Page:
• Report this Comment On January 22, 2012, at 10:32 AM, rav55 wrote:

    ARM is trying to penetrate the "big tin" market with a pip-squeak cpu. Yes it's low power becasue it is also low bit-rates too. AMD and Intel own the the server market with large high-performance cpu's. Already Intel is pushing down the envelope with high performing low power chips and AMD already has the best CPU/APU combination in the market.

    Moving data takes energy. If you want to move a lot of data then that takes a lot of energy. Not many IT managers will risk untried technology with underperforming cpu's to save on the electric bill.

    In area's that are not performance critical maybe ARM has a place but when you factor in the need for a new O/S with new hardware I really can't see the benefit of buying cheap chips. ARM's invasion into the server market might be akin to a mosquito's bite.

    It's good hype to pump an already overbought stock.

    I think that Sanford Bernstein coverage in Barrons has it right. ARM for servers and PC's is way out of reach.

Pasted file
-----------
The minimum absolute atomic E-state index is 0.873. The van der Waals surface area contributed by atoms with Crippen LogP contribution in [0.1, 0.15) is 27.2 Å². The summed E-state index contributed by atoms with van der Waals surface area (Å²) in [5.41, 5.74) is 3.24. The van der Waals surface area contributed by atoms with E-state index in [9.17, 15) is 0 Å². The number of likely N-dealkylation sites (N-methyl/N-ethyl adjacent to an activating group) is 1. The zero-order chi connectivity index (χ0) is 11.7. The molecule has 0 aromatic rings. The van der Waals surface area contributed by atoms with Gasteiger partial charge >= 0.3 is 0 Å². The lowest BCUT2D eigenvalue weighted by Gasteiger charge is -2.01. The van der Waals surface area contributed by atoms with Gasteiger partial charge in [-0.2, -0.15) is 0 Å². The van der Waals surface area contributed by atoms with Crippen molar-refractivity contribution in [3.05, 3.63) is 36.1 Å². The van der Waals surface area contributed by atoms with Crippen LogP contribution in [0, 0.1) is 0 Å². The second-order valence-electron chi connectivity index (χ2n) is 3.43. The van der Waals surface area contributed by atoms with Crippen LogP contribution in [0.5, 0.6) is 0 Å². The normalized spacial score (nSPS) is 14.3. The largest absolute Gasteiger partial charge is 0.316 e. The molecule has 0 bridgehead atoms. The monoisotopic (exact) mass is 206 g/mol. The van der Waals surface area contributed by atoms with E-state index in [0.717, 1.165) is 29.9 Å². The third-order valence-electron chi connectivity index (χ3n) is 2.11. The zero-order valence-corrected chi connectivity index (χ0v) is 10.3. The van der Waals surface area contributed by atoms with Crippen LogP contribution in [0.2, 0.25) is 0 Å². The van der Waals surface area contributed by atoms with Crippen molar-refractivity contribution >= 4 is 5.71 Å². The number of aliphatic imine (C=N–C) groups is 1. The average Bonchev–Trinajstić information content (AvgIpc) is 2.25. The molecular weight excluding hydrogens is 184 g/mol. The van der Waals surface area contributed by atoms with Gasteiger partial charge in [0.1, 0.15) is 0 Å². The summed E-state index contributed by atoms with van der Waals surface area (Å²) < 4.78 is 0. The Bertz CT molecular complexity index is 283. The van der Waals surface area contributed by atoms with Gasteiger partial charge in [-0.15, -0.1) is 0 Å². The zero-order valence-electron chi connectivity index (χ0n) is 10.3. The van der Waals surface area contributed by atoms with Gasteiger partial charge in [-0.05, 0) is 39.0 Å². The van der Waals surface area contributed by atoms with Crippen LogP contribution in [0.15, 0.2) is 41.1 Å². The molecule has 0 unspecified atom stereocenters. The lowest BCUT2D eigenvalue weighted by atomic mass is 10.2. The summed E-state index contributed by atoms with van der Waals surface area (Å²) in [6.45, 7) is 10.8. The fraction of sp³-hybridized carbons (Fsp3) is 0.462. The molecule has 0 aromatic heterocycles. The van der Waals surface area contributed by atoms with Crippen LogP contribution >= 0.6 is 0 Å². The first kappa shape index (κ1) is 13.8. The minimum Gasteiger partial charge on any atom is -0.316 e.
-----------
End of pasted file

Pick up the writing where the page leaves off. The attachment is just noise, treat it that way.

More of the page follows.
• Report this Comment On January 22, 2012, at 11:56 PM, jdwelch62 wrote:

    Let's look at the calendar: it's January of 2012 now. Intel's 22nm chips with Tri-Gate transistors are supposed to hit the market in 2013, if I'm not mistaken. By the time ARM-based 64 bit server chips show up in 2014, it'll be too late. Sure, some will get bought, but as rav55 said, it'll be a mosquito bite to Intel, and even AMD shouldn't be bothered by it.

    My prediction: By the end of 2014 Intel will have made huge inroads in the mobile market, in both smartphones and tablets, both Win8 & Android, while so-called WinARM will barely show up in terms of market share anywhere...

    But keep it up, Evan, I enjoy reading your articles; they amuse me.

    Fool on... :-)